Hank Williams, Jr. Talks New Album 'It's About Time,' Friendship With Kid Rock & More
Hank Williams, Jr. felt like a man renewed as he got ready to release his first album for Nash Icon Records, It’s About Time. After spending the last few years unhappy with his stint on Curb Records, the iconic performer told Billboard that he was ready for something new.
“I’m right at 70 million in sales, but I’ve not been in a good place for a while when it comes to recording," he said.
However, the tides began to turn for Williams when manager Ken Levitan brought exec Scott Borchetta out to Nevada to capture the ‘Bocephus’ live experience. “That all changed when they came to the Las Vegas show, and I’m wearing a hat on stage [picks up his cap with the word “Icon” on it] ... which goes back to [lifelong friend and former manager] Merle Kilgore, which was kind of an inside pun thing. There’s Scott and Ken over there, and they’ve got smiles just like that, and Scott’s telling him, ‘That’s the name of the label!' That’s how it got kicked off.”
Williams had observed the success that Borchetta has enjoyed with veteran performers such as Reba McEntire and was very much intrigued by the idea of a recording partnership. “I kind of realized what was going on, and what they had done with some other people, which was pretty amazing. I became a motivated icon.” He admitted that hasn’t always been the case. “Like Jimmy Bowen said 30 years ago, ‘If he didn’t write it or isn’t into it, you can forget it.’"
One of the highlights from It’s About Time is his version of the Mel Tillis-written “Mental Revenge.” The track was also an early hit for Waylon Jennings, and it served as the initial spark that set Nashville buzzing that indeed, Bocephus was back!
“That was the one that flipped the switch. I think that was either the second or third song that we did," Williams said. Between his memories of Jennings, as well as the Dickey Betts-inspired guitar work on the track, he said the recording studio felt like home again from the start.
“That brought back some really good memories. Scott said that was the one that flipped the switch. It’s new, and yet ... There's that connection -- just like when Waylon would open his show with ‘Are You Ready for the Country,’ he’d bring me out, and we’d close it out with ‘Are You Sure Hank Done It This Way?'” It’s a full circle on this record.”
One track the singer says was a first take in the studio was the exhilarating “Wrapped Up, Tangled Up in Jesus (God’s Got It),” which allowed Williams to bring up his bluesy alter ego of 'Thunderhead Hawkins.' Williams' daughter Holly says, "That’s who Dad really is when you get down to it. He’s ‘Thunderhead Hawkins.’" The song was written by a man whom Williams became a fan of through Kid Rock.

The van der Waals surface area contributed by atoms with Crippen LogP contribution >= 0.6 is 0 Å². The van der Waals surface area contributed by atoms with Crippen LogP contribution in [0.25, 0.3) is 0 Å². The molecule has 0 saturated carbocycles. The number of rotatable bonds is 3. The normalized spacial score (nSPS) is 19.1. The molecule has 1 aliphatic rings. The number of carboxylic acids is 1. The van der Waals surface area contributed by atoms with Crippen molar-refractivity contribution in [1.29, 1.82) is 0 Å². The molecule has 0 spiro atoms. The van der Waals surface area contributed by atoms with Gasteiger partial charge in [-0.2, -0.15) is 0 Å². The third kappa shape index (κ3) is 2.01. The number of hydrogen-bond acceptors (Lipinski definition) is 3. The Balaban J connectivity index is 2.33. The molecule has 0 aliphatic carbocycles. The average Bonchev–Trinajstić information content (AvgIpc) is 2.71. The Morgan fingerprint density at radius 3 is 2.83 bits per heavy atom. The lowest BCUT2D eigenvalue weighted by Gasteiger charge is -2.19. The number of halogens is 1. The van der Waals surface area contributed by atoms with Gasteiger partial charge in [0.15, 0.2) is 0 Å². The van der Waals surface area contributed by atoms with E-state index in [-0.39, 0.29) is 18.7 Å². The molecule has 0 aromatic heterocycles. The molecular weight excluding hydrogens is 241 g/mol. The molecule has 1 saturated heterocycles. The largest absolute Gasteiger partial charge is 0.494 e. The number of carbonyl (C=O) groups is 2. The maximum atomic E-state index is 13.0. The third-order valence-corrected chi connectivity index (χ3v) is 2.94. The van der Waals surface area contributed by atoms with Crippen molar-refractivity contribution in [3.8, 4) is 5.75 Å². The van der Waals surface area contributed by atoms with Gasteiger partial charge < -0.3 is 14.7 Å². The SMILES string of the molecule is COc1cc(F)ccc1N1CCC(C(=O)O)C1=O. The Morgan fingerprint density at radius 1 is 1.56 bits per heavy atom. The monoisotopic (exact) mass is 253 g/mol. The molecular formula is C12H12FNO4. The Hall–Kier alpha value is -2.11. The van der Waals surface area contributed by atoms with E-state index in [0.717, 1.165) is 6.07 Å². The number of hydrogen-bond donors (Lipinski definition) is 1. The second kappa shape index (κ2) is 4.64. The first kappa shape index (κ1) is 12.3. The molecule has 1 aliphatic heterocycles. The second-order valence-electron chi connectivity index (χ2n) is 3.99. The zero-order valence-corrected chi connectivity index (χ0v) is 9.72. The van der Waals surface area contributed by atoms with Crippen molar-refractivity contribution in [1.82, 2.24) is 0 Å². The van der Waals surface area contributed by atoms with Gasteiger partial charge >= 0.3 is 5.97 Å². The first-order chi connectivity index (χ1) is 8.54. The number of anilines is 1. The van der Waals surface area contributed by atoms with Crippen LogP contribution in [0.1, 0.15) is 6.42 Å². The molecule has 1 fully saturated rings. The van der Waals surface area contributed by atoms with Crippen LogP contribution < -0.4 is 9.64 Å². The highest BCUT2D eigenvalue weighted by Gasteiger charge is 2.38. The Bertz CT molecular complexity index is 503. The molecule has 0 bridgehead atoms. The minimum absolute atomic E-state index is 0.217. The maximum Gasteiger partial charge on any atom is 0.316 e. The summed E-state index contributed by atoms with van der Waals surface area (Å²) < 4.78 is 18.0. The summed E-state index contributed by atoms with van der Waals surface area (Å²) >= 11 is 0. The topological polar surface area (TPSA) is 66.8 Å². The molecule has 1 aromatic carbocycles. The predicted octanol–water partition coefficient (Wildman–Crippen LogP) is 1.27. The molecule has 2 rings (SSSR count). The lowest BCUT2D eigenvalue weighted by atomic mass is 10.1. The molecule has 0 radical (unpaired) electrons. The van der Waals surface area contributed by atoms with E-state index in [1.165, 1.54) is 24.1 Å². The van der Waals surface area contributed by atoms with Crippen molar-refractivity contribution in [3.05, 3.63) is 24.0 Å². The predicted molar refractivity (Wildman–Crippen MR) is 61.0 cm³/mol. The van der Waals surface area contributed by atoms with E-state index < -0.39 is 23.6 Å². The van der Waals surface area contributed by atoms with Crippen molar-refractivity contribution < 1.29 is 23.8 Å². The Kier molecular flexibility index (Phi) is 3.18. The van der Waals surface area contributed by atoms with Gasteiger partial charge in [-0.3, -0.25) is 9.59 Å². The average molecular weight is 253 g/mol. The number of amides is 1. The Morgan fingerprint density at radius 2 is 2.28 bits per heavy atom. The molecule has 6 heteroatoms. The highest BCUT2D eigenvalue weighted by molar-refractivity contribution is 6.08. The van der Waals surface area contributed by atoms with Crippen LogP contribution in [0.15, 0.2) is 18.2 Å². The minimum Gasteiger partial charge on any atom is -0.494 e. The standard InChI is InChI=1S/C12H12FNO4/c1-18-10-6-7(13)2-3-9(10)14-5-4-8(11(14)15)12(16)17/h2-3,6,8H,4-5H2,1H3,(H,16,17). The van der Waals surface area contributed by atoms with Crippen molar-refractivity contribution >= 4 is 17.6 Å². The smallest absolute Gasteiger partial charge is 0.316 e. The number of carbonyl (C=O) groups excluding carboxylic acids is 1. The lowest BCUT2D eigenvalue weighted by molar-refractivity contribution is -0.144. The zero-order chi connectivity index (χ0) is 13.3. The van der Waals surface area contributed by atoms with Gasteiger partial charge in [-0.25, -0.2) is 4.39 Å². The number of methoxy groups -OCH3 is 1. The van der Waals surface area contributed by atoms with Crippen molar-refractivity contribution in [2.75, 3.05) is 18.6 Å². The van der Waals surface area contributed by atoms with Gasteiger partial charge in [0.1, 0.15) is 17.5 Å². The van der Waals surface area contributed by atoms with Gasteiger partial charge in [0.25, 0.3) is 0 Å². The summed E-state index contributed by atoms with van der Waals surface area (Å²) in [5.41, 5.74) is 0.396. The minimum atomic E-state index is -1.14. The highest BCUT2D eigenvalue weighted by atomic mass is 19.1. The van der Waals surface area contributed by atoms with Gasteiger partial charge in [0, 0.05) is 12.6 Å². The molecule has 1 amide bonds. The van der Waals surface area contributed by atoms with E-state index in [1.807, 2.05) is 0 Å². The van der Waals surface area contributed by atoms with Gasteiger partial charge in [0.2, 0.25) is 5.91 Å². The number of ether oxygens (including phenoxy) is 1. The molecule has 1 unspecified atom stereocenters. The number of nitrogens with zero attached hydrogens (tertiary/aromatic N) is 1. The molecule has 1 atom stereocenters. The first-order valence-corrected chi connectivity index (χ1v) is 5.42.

“I introduced Bobby Rock to Fats Domino, and he introduced me to Reverend Charlie Jackson. He said, 'I want you to listen to something.’ I said ‘Who in the hell was that?’ He said he was a preacher that played the guitar. When I heard that, he said, ‘I can’t do this, but you can. This is in your wheelhouse.'" The cut features the dynamic McCrary Sisters, who made a similar impression on the singer. “They came up and told me, ‘We would love to make a whole album together, and I responded, ‘Me too.’ Scott said, ‘Man, that really is your thing.’ We looked at each other after it and said, ‘Is there any reason to do it again?’ I’ve made records for a long time, and the kind of stuff that has happened on this record is from [pointing above his head] up here.”
That friendship with Kid Rock is something that has been a creative and personal spark, says the singer. “I remember we were going to make this video, and I remember thinking, ‘Who is this guy, Kid Rock?’ Holly was saying, ‘Good Lord, Dad, he’s sold millions of albums.’ I told her that I don’t keep up with things like that. I’m too busy fishing. She kept on: ‘Good God, Dad. You’re going to do this video together, and he talks about you all the time.’ He told them on The Tonight Show that he loved Hank Williams. And, then he has four songs that have my name on it on an album that sells 10 million, and then he has one called ‘Jesus and Bocephus'? I don’t think I would have believed that one in 1980 -- not hardly.”
When asked about the changes in music since his first hits in the 1960s, Williams says things aren’t quite as different as some would have you think.
“Something hit me like a ton of bricks the other day -- Daddy still has new stuff. You know, all these ‘Mother’s Best Radio Shows.’ I plugged in this thing, and he was on stage in Pennsylvania, just talking to the audience -- and people talk about how things are pop or country and that stuff. I thought, ‘There ain’t a damn thing different.’ He says, ‘Here’s one that has done better in the pop field than it has in the hillbilly field’: If you only loved me half as much as I love you.’ I just thought, ‘Your father just talked about having a song in 1951 that was No. 8 in the pop field. Tell me what’s new! Zero. That’s what’s new. Nothing -- not to the Williams’ baby!”"
Watch Williams talk to Billboard about recording It's About Time in the video below.